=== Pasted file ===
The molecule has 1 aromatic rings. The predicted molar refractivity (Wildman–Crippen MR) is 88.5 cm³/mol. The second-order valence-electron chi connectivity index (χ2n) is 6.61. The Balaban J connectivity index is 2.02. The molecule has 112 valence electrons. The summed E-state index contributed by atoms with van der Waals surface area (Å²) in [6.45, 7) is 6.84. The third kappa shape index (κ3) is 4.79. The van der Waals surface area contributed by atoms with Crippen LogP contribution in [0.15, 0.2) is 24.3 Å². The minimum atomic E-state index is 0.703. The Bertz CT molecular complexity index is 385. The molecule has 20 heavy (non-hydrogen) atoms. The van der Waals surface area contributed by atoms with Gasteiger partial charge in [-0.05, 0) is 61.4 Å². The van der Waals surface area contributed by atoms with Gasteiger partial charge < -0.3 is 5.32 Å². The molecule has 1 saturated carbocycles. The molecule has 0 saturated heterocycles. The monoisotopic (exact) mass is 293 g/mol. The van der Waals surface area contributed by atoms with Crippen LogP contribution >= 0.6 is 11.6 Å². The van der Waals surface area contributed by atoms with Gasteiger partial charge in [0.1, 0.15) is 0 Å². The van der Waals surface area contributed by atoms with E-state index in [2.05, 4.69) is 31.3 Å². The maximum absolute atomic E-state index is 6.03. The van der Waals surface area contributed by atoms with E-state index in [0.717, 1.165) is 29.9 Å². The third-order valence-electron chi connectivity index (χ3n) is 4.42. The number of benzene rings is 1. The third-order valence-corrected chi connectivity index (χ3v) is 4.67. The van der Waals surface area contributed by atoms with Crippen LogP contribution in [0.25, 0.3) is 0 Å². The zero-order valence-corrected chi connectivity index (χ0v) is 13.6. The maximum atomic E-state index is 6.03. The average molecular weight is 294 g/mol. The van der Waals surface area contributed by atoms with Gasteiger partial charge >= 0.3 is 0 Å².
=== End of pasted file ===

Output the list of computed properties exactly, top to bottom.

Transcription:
The molecule has 1 aromatic rings. The predicted molar refractivity (Wildman–Crippen MR) is 88.5 cm³/mol. The second-order valence-electron chi connectivity index (χ2n) is 6.61. The Balaban J connectivity index is 2.02. The molecule has 112 valence electrons. The summed E-state index contributed by atoms with van der Waals surface area (Å²) in [6.45, 7) is 6.84. The third kappa shape index (κ3) is 4.79. The van der Waals surface area contributed by atoms with Crippen LogP contribution in [0.15, 0.2) is 24.3 Å². The minimum atomic E-state index is 0.703. The Bertz CT molecular complexity index is 385. The molecule has 20 heavy (non-hydrogen) atoms. The van der Waals surface area contributed by atoms with Gasteiger partial charge in [-0.05, 0) is 61.4 Å². The van der Waals surface area contributed by atoms with Gasteiger partial charge < -0.3 is 5.32 Å². The molecule has 1 saturated carbocycles. The molecule has 0 saturated heterocycles. The monoisotopic (exact) mass is 293 g/mol. The van der Waals surface area contributed by atoms with Crippen LogP contribution >= 0.6 is 11.6 Å². The van der Waals surface area contributed by atoms with Gasteiger partial charge in [0.1, 0.15) is 0 Å². The van der Waals surface area contributed by atoms with E-state index in [2.05, 4.69) is 31.3 Å². The maximum absolute atomic E-state index is 6.03. The van der Waals surface area contributed by atoms with E-state index in [0.717, 1.165) is 29.9 Å². The third-order valence-electron chi connectivity index (χ3n) is 4.42. The number of benzene rings is 1. The third-order valence-corrected chi connectivity index (χ3v) is 4.67. The van der Waals surface area contributed by atoms with Crippen LogP contribution in [0.25, 0.3) is 0 Å². The zero-order valence-corrected chi connectivity index (χ0v) is 13.6. The maximum atomic E-state index is 6.03. The average molecular weight is 294 g/mol. The van der Waals surface area contributed by atoms with Gasteiger partial charge >= 0.3 is 0 Å².